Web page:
|This article is about Rendell, a character from the graphic novels. You may be looking for Rendell Locke, a character from the Netflix adaptation.|
Rendell Locke is the late husband of Nina, and father of Tyler, Kinsey, and Bode.
His murder by Sam Lesser is the event that causes his family to move to his childhood home, Keyhouse Manor.
In their senior year, the group used the keys during a school play of The Tempest, which was a huge success. Inspired by the feeling of everyone cheering for him and his friends after the play, Rendell brought up the idea of opening the Black Door to get some Whispering Iron. With it, he intended to create a new key that would circumvent the Riffel Rule, and allow them to keep using magic after they grew up.
To get the Whispering Iron, they would need to open the Black Door to let a demon out. If nobody looked at it, the demon would have no host, and die, turning to the Iron. However, Duncan snuck in, and Luke became the host of the demon later known as Dodge after saving Duncan.
Rendell and Erin, realizing that Lucas's soul was infected, used the Head Key to remove all of his memories to limit the damage he could do. That night, Ellie became angry at the group over not doing enough to help Lucas, and Rendell and Kim presumably broke up. Rendell later used the Echo Key to call back his mother, and entrusted Lucas's memories to her. Dodge eventually recovered Lucas's memories by following Ellie to the Wellhouse.
After killing Mark, Dodge then took Duncan hostage. Dodge ordered Rendell to trade his safety for the Omega Key. In the confrontation, Rendell and Ellie managed to defeat Dodge, though Kim was killed, and Erin's memories were scattered into the Drowning Cave, leaving her unable to communicate clearly.
Rendell forgot about the Keys because of the Riffel Rule, though he did speak of them to Nina when he drank heavily.
At some point, Rendell gave the bracelet containing the Anywhere Key to Kinsey.
The family lived in San Francisco, where Rendell was a high school guidance counsellor.
When Kinsey was fourteen, she convinced Tyler to bring her to a party thrown by the football team. Kinsey got into a car with Tyler's drunk friend, Shep Martin, who crashed his car into a tree, injuring Kinsey.
Rendell, furious that Tyler brought Kinsey to the party, cancelled Tyler's summer plans of going to Baja.
One of Rendell's students was Sam Lesser, who Rendell was helping apply to colleges. Rendell provided Sam with the forms for financial assistance, but concerned for Sam's emotional health, declined the request to write a recommendation letter.
That summer, Tyler was still not speaking with Rendell. When the Locke family went to their summer home in Willits, they were followed by Sam, under Dodge's instruction. Sam was accompanied by his classmate, Al Grubb.
Sam demanded Rendell give him the Omega Key and the Anywhere Key. Rendell, not knowing what Sam was talking about, attempted to talk Sam down. Sam shot Rendell through the eye, killing him.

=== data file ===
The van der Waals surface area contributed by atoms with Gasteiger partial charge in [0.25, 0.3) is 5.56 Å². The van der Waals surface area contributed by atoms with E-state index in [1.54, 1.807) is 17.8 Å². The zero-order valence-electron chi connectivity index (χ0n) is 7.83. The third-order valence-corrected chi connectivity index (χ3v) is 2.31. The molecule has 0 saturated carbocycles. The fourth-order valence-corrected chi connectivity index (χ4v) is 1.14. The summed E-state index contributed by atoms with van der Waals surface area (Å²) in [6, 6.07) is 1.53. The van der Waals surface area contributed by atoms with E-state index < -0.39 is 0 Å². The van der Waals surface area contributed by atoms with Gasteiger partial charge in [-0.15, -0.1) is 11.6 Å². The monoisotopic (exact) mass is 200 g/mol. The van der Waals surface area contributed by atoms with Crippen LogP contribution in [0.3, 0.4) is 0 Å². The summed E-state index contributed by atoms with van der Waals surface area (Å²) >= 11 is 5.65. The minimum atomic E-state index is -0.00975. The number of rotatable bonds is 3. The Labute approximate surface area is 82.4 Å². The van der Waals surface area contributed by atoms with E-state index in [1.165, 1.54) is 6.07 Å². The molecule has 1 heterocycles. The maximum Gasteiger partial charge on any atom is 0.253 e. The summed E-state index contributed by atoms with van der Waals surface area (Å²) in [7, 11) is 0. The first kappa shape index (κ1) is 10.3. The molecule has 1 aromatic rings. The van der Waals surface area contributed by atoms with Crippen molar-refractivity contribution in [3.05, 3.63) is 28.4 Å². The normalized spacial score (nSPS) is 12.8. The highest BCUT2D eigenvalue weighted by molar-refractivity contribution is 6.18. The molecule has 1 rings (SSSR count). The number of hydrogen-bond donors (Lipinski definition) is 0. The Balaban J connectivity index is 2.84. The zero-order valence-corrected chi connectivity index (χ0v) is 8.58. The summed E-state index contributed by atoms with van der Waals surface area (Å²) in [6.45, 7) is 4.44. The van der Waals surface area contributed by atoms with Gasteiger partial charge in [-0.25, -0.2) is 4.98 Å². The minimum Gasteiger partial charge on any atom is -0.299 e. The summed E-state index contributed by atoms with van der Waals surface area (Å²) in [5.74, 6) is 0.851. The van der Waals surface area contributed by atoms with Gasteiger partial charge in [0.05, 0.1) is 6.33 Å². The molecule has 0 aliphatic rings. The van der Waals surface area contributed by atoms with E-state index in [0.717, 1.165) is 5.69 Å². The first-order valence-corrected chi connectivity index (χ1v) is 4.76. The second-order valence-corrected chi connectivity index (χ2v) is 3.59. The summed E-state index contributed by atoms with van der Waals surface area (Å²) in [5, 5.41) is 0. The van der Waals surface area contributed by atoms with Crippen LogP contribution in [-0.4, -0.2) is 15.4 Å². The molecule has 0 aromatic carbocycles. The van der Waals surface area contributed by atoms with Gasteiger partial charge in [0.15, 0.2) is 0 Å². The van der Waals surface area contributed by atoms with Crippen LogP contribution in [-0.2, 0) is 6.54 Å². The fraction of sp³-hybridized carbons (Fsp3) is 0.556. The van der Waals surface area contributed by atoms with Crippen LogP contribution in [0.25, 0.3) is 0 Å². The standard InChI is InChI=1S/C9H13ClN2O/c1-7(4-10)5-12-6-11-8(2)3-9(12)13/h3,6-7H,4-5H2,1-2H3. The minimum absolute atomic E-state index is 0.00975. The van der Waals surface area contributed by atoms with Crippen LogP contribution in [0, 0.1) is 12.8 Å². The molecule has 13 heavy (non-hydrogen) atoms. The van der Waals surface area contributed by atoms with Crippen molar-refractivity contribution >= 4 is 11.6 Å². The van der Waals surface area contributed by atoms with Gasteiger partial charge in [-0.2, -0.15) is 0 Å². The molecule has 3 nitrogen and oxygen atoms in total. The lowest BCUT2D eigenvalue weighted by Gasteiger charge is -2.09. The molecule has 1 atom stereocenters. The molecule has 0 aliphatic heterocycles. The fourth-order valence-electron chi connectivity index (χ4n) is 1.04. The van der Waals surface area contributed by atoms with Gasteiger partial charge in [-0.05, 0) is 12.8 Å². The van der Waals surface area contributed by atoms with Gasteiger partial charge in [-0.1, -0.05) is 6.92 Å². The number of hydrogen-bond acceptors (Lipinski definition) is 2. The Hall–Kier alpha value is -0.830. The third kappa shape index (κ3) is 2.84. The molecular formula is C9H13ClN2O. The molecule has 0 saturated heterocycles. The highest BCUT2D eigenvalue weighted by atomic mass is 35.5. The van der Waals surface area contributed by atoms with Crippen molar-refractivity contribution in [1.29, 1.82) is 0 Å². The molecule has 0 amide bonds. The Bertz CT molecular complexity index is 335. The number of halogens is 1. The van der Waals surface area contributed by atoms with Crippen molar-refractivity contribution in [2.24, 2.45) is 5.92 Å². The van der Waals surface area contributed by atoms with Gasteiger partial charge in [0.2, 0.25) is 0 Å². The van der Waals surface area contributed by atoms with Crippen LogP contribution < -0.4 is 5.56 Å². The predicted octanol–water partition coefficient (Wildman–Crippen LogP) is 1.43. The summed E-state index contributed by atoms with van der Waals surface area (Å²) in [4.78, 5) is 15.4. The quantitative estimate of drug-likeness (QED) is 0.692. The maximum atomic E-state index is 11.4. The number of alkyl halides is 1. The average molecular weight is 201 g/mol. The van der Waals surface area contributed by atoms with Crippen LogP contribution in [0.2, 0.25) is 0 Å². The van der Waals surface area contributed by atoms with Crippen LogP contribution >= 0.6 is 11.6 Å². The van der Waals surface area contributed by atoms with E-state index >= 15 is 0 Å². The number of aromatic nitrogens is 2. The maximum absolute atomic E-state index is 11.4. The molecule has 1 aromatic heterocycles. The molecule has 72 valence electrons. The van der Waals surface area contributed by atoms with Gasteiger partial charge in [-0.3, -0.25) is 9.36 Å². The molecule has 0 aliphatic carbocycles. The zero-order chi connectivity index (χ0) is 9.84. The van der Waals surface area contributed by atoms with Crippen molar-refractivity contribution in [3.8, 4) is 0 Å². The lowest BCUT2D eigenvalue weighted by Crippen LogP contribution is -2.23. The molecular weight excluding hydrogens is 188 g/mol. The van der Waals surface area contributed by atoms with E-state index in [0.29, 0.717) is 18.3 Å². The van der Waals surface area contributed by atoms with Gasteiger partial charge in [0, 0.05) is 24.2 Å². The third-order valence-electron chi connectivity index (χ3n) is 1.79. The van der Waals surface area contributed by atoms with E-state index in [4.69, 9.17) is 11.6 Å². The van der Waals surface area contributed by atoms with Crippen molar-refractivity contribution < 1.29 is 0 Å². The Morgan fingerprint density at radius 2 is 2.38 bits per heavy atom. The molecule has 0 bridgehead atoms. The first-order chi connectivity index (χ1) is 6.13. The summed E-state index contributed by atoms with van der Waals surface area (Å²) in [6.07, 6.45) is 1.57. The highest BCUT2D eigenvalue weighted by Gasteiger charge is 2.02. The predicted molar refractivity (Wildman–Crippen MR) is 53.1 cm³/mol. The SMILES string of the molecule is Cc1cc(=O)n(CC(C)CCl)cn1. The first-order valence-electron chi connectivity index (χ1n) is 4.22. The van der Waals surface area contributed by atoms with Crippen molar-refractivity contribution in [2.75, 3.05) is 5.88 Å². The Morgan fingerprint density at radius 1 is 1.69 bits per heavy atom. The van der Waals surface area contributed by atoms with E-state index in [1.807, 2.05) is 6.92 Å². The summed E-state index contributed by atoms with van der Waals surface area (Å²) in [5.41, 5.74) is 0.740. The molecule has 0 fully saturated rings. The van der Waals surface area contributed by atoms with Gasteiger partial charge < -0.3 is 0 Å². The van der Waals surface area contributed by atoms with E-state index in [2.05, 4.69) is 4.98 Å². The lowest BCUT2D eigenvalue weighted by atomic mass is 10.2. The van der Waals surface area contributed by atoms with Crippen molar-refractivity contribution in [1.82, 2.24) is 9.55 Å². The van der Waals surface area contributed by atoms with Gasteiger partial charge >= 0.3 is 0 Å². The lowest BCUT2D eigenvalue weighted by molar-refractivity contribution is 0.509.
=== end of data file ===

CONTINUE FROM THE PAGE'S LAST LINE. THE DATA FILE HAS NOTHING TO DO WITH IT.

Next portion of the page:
After Rendell's death, the family moved to Keyhouse.
Crown of ShadowsEdit
During an altercation between Nina and Tyler several months later, Rendell's urn was shattered, and the Locke children found the Omega Key hidden in his ashes.
After being shot, Tyler Locke was placed in the Mending Cabinet by Nina. Inside the cabinet, Rendell appeared to Tyler, telling him that "you can and can't save someone who has been infected", and that "keys turn both ways", inspiring Tyler to create the Alpha Key.
After Dodge's defeat, Tyler visited the Wellhouse and called his father back using the Echo Key. The two tearfully reconciled, with Tyler offering to use the Anywhere Key to let Rendell's echo leave the Wellhouse and rejoin the family. He declined, and the two stepped outside, hugging as Rendell faded away.
Rendell Locke was known to have a penchant for knock-knock jokes.
- Who (Who? What, are you an echo?)
- Wanda (see me juggle? I'm really good at it.)
- Omelet (smarter than I look!)
- Doris (open. Why don't you come on out and say hello to your old man?)
- ↑ 1.0 1.1 1.2 Locke & Key: Clockworks #3, "The Tamers of the Tempest". December 14, 2012
- ↑ 2.0 2.1 2.2 2.3 2.4 Locke & Key: Welcome to Lovecraft #1. February 20, 2008
- ↑ 3.0 3.1 3.2 Locke & Key: Clockworks #4, "The Whispering Iron". February 1, 2012
- ↑ Locke & Key: Head Games #1, "Intermission". January 14, 2009
- ↑ 5.0 5.1 Locke & Key: Clockworks #5, "Grown-Ups". March 14, 2012
- ↑ 6.0 6.1 6.2 Locke & Key: Crown of Shadows #6, "Beyond Repair". July 14, 2010
- ↑ 7.0 7.1 Locke & Key: Clockworks #6, "Curtain". May 16, 2012
- ↑ Locke & Key: Omega #1, "Our Regrets". November 14, 2012
- ↑ 9.0 9.1 9.2 Locke & Key: Welcome to Lovecraft #4. May 14, 2008
- ↑ 10.0 10.1 Locke & Key: Omega #5, "The Fall". June 5, 2013
- ↑ Locke & Key: Alpha #2, "The End", December 18, 2013
- ↑ Locke & Key: Clockworks #2, "Smash!". August 31, 2011